So is it the fact that the game has become a bit ‘bish bash and kick’ with the skills of a Jim Renwick or Gerald Davies or those of their ilk seldom seen and consequently not inspiring the broad cross section of skills and ability that were evident in times past?
    Well make up your own minds but Alickadoo or not I think unless there is a distinct change, and I would argue one that takes the game back to the original ethos, Piano Shifters and Piano Players, the game will drift away from the social game that has supported Borders and Scottish rugby for generations and the only game in town will be the professional one and like other sports that have been changed beyond recognition by money and commercialisation will no doubt wither on the Vine.
    But I hope I am wrong.

  6. It is a sad day for Scottish rugby an in particular border rugby.
    I hope to see Hawick Harlequins come stronger and better for the season 2022/2023.

  7. This is a sad, sad day.
    The Quins are a mighty club, with great players and volunteers.
    We cannot let them cease if at all possible.
    Murrayfield has to stop concentrating on pro and semi pro.
    The amateur game is being left to wither and die, and if a great town like ours is struggling with numbers i am sure the amateurs throughout scotland will be also suffering.
    Paying players below Premiership has to stop.
    Murrayfield must place amateur rugby at it’s core, both financially and morally.
    Huge efforts to encourage boys and girls to play must be made, rather than focusing on the academy and the s6 .
    Do we want to save grassroots rugby like the great Hawick Harlequins playing in a park on a saturday with passion and pride, or do we want to watch moderate games from our sofas on a friday evening?

    • Rory, I agree with a lot you say. The clubs have it in their own hands to change things. Shorter season, regional leagues, less travel, no promotion or relegation, ambition of every club should be to field more teams not promotion or relegation which is killing things. Friday games, less/ no subs. Total relaxation of league rules, let the teams in the leagues run their leagues. There are 10’s of thousands of youngsters playing but where do they go at 18. We’re not offering a product that suits the social, 2nd/3rd xv player. Do what’s best for Scottish rugby. We need to try and get numbers up then we can change again. I have witnessed the decline in playing numbers for 10 years yet the clubs have done nothing about this decline. Maybe the break caused by Covid and social players finding other entertainment during this time will bring things to a head. The Borders are in a great position to start regional rugby, lead the way!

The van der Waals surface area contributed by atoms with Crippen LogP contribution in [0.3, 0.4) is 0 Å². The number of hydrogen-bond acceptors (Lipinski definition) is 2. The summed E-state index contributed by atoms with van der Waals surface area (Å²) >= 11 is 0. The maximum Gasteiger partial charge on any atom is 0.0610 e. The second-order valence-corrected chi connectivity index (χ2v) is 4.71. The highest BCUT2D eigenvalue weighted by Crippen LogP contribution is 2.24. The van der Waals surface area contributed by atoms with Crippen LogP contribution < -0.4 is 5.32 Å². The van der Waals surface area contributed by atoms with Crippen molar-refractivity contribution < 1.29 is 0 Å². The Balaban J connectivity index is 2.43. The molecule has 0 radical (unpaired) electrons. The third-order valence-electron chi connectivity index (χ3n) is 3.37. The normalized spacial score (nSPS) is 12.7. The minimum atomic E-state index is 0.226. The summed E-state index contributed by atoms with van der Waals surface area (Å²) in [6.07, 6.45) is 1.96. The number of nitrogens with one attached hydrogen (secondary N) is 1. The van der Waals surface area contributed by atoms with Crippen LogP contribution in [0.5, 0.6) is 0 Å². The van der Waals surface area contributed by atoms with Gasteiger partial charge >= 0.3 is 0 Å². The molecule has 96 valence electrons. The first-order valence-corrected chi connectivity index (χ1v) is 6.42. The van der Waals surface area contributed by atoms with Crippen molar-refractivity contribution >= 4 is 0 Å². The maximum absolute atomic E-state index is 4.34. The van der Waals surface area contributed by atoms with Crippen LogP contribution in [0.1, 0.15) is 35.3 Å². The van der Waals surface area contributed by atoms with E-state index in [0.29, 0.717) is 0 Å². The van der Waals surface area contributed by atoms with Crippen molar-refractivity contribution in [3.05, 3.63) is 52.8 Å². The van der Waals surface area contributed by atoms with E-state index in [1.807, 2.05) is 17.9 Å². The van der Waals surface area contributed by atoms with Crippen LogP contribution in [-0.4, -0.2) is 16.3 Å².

Finally as you know I have the greatest respect for Hawick as a rugby town, it’s the best, sad news but let’s hope the loss of the Quins is not permanent. ?

      • “10’s of thousand of youngsters playing” – I’d be interested to see the stats on that claim.

        Looking at the SRU website, there are 562 teams entered across the various age groups in the boys conferences/leagues.

        Estimating an average of 18 players per team, that would give us 10,116 male youth players.

        That however will be a very optimistic estimate.

        Prior years experience shows that somewhere between 50 & 75% of Club youth and school fixtures will be fulfilled, so a large number of those 10,116 kids will not be playing on a regular basis.

        We need more development officers and community coaches working across Clubs & schools so we can get the playing numbers up to 10’s of thousands.

        Blame the Clubs if you want, but Murrayfield are responsible for allocating big chunks of funding which has failed to develop our sport.

      • I applaud your passion and energy with the player numbers issue Iain and I agree with your comments on getting more people playing rugby.

        What is it that clubs have in their hands to change? Yes a motion could be brought forward at the AGM. But a motion needs a rationale and a worked out plan of what is being proposed.

        If I understand you correctly you propose regional rugby for all. Let’s take my area – Midlands. That covers Stirling County to Bo’ness in terms of playing strength. Most clubs in Midlands are regional clubs already but we still face player number issues – not helped by the ridiculous travel to the North of Scotland. The discrepancy in playing strength is frankly unsafe – even if you took the “top 10 sides” that would be an unbalanced league.

        League A decides on rules x & y. League B decides on rule e & f. And that’s ok?

        You talk about 3rd teams. There are hardly any thirds playing regularly. Indeed Heriots had to link up with Stew Mel to get a joint side out

        Playing number decline has been going in for more that 10 years while at the sane time the number of people employed by the SRU has grown massively.

        Perhaps giving our Execs a bonus KPI which is based on accurate playing numbers and proportionate increases year on year will help?